Training involves training a dog to respond to audible commands and hand signals. It is, for a dog, like going to school to learn language, in this case, English as a second language, and obedience. Behaviorism, however, is based on fundamental psychological research and the study of dogs in the wild (ethology). It involves something more than training and is akin to human psychological counseling. Behaviorists attempt to understand a dog’s unwanted behavior, recognizing atypical or aberrant behavior, and employing techniques ranging from environmental modification and programmatic shaping of behavior to address behavior problems. In addition, veterinary behaviorists address underlying medical concerns and may prescribe mood and behavior-modifying drugs.
Trainers and behaviorists rely on principles and techniques that cross each others’ domains, but there are fundamental differences, too. While trainers may make good teachers and family counselors, behaviorists are best suited to unraveling complex problems and modifying unwanted behavior.
Even if no behavior problems existed, training would still be necessary. Dogs, like children, need to learn how to behave in human society in order to be socially acceptable. To have dogs running rampant is unacceptable, and proper training is what is required to teach the dog acceptable alternative behaviors.
Acquiring the right interspecies communication skills is an important part of training and is necessary to secure the rudiments of an appropriate human-animal bond. Most of the problems in dogs are the result of poor training. The trainer’s function is to provide such instruction to assist in the healthy behavioral development of pups and juvenile dogs and to teach owners how to train their older dogs to perform new behaviors. (And yes, you can teach an old dog new tricks).
If every dog was genetically sound and his owners followed through with the instructions of a knowledgeable trainer, there would be no behavior problems to plague us, but unfortunately this utopian situation does not exist. Instead, dogs are too often bred for the wrong reasons, acquired for the wrong reasons, are raised inappropriately and are untrained.
Despite a few hundred years of selective breeding of dogs and at least a hundred years of “modern” dog training, the leading cause of death in dogs is still behavior problems that owners erroneously believe to be irresolvable. To be a little more specific, the number of dogs dying as a result of behavior problems is approximately three times the number that die from cancer, and half the dogs in the United States do not see their second birthday for the behavioral reasons.
Fortunately the American Veterinary Medical Association has seen fit to accredit a college of Veterinary Behaviorists. This new college will provide board certified veterinary experts to help train the veterinarians of the future and, through continuing education, to educate the ones of the present. This should help ease the problem considerably. Also, the Animal behavior Society of the United States now certifies Applied Animal Behaviorists, all members having a further (research) degree, and many of whom pitch in to help deal with this major league problem. Behaviorists spend most of their working time trying to resolve behavior problems in dogs using a Sherlock Holmes-like approach. It requires taking a detailed history, making a diagnosis of the problem, and establishing whether the behavior is a normal behavior or a truly abnormal behavior.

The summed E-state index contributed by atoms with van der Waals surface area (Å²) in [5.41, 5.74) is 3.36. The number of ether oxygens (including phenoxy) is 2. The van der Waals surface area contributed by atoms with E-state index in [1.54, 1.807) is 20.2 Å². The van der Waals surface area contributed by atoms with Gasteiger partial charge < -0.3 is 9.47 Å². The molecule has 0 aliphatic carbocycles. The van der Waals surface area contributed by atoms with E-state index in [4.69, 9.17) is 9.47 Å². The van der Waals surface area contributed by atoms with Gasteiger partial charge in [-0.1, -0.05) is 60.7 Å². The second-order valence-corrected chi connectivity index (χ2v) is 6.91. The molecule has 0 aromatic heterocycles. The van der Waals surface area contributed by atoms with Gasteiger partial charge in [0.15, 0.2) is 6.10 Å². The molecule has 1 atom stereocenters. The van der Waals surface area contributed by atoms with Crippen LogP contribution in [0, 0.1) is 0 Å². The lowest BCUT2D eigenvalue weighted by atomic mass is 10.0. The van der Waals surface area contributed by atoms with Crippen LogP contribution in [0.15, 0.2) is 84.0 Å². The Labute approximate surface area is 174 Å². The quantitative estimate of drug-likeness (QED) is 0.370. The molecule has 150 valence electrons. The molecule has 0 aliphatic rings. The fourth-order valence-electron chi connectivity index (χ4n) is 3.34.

The behaviorist then employs all measures likely to help resolve the problem for the owner and the dog. Fortunately, in many cases, many of the formerly unmanageable problems are now resolvable, though different problems respond somewhat differently to the various therapeutic interventions.
The Bottom Line
Dog trainers may snipe at behaviorists as being a white-coated brigade who sit behind desks and do a lot of talking, handing out instruction pamphlets without actually touching the dog, and behaviorists may look down on trainers as less well educated, poorly grounded counterparts. The fact is that both groups need to work together to resolve the multitudinous problems facing today’s pets and their owners. Rather than a territorial approach, it would be more effective for the groups to work together towards a common goal of improving the lot of pet animals and strengthening the human-companion animal bond.
To use an analogy of the human medical system, which has in its ranks the family counselors, the psychologists, and the psychiatrists. Family counselors address domestic problems and train us to communicate and live together harmoniously. The canine therapy equivalent could be the dog trainers.
Psychologists advise us when we have seriously detrimental behaviors that are self-destructive or problematic for others. The equivalent here would be the certified applied animal behaviorists.
Finally, in human behavioral management, there are the psychiatrists, who deal with chemical imbalance situations and medically related behavior problems that may require medication. The only group qualified to intervene at this level, regarding canine behavior problems, are the veterinary behaviorists.
All puppies need to be trained otherwise there will be behavior problems for the owners, at least. All the behavior problems need to be and can usually be addressed by either a trainer, certified applied animal behaviorist, or veterinary behaviorist, depending on the level of the disturbance. Hopefully, these latter expert groups will combine their forces and refer one to another, to solve the massive problem now facing the pet dog population and the many devoted dog owners.
Dr. Nicholas Dodman
Diana Ruth Davidson, Chief Pet Officer and Managing Nanny, Westside Dog Nanny
310 919 9372